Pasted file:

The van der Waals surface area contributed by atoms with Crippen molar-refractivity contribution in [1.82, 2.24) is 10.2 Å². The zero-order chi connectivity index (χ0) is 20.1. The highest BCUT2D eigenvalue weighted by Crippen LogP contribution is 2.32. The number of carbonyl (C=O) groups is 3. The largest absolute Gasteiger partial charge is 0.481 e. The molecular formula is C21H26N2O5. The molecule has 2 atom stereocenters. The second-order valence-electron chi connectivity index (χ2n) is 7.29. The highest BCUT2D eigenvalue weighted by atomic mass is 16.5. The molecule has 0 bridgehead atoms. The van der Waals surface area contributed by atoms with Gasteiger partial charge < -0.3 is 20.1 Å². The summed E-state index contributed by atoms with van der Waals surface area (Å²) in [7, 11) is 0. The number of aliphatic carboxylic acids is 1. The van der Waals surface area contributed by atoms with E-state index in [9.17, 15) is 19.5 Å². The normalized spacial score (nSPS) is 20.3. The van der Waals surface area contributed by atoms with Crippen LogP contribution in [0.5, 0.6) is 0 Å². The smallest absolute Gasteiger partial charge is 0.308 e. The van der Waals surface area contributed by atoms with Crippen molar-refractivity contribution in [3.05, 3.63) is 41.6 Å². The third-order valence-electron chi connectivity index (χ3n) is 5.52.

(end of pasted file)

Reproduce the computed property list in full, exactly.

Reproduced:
The van der Waals surface area contributed by atoms with Crippen molar-refractivity contribution in [1.82, 2.24) is 10.2 Å². The zero-order chi connectivity index (χ0) is 20.1. The highest BCUT2D eigenvalue weighted by Crippen LogP contribution is 2.32. The number of carbonyl (C=O) groups is 3. The largest absolute Gasteiger partial charge is 0.481 e. The molecular formula is C21H26N2O5. The molecule has 2 atom stereocenters. The second-order valence-electron chi connectivity index (χ2n) is 7.29. The highest BCUT2D eigenvalue weighted by atomic mass is 16.5. The molecule has 0 bridgehead atoms. The van der Waals surface area contributed by atoms with Gasteiger partial charge < -0.3 is 20.1 Å². The summed E-state index contributed by atoms with van der Waals surface area (Å²) in [7, 11) is 0. The number of aliphatic carboxylic acids is 1. The van der Waals surface area contributed by atoms with E-state index in [9.17, 15) is 19.5 Å². The normalized spacial score (nSPS) is 20.3. The van der Waals surface area contributed by atoms with Crippen LogP contribution in [0.5, 0.6) is 0 Å². The smallest absolute Gasteiger partial charge is 0.308 e. The van der Waals surface area contributed by atoms with Crippen molar-refractivity contribution in [3.05, 3.63) is 41.6 Å². The third-order valence-electron chi connectivity index (χ3n) is 5.52.